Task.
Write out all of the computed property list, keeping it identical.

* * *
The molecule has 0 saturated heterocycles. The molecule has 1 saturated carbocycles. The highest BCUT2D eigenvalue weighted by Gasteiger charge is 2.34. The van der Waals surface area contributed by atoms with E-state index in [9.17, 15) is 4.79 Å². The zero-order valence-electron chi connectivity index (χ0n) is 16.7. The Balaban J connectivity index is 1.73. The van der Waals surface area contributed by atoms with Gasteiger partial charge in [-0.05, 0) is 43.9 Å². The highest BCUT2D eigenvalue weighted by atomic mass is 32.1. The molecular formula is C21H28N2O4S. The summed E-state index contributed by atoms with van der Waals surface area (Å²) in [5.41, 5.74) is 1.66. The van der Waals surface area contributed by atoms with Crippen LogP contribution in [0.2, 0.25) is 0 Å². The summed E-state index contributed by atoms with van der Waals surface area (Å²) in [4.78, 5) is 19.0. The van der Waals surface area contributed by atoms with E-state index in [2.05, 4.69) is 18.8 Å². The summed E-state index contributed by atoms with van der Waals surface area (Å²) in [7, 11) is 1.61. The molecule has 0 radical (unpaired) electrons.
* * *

The molecule has 0 saturated heterocycles. The molecule has 1 saturated carbocycles. The highest BCUT2D eigenvalue weighted by Gasteiger charge is 2.34. The van der Waals surface area contributed by atoms with E-state index in [9.17, 15) is 4.79 Å². The zero-order valence-electron chi connectivity index (χ0n) is 16.7. The Balaban J connectivity index is 1.73. The van der Waals surface area contributed by atoms with Gasteiger partial charge in [-0.05, 0) is 43.9 Å². The highest BCUT2D eigenvalue weighted by atomic mass is 32.1. The molecular formula is C21H28N2O4S. The summed E-state index contributed by atoms with van der Waals surface area (Å²) in [5.41, 5.74) is 1.66. The van der Waals surface area contributed by atoms with Crippen LogP contribution in [0.2, 0.25) is 0 Å². The summed E-state index contributed by atoms with van der Waals surface area (Å²) in [4.78, 5) is 19.0. The van der Waals surface area contributed by atoms with E-state index in [2.05, 4.69) is 18.8 Å². The summed E-state index contributed by atoms with van der Waals surface area (Å²) in [7, 11) is 1.61. The molecule has 0 radical (unpaired) electrons.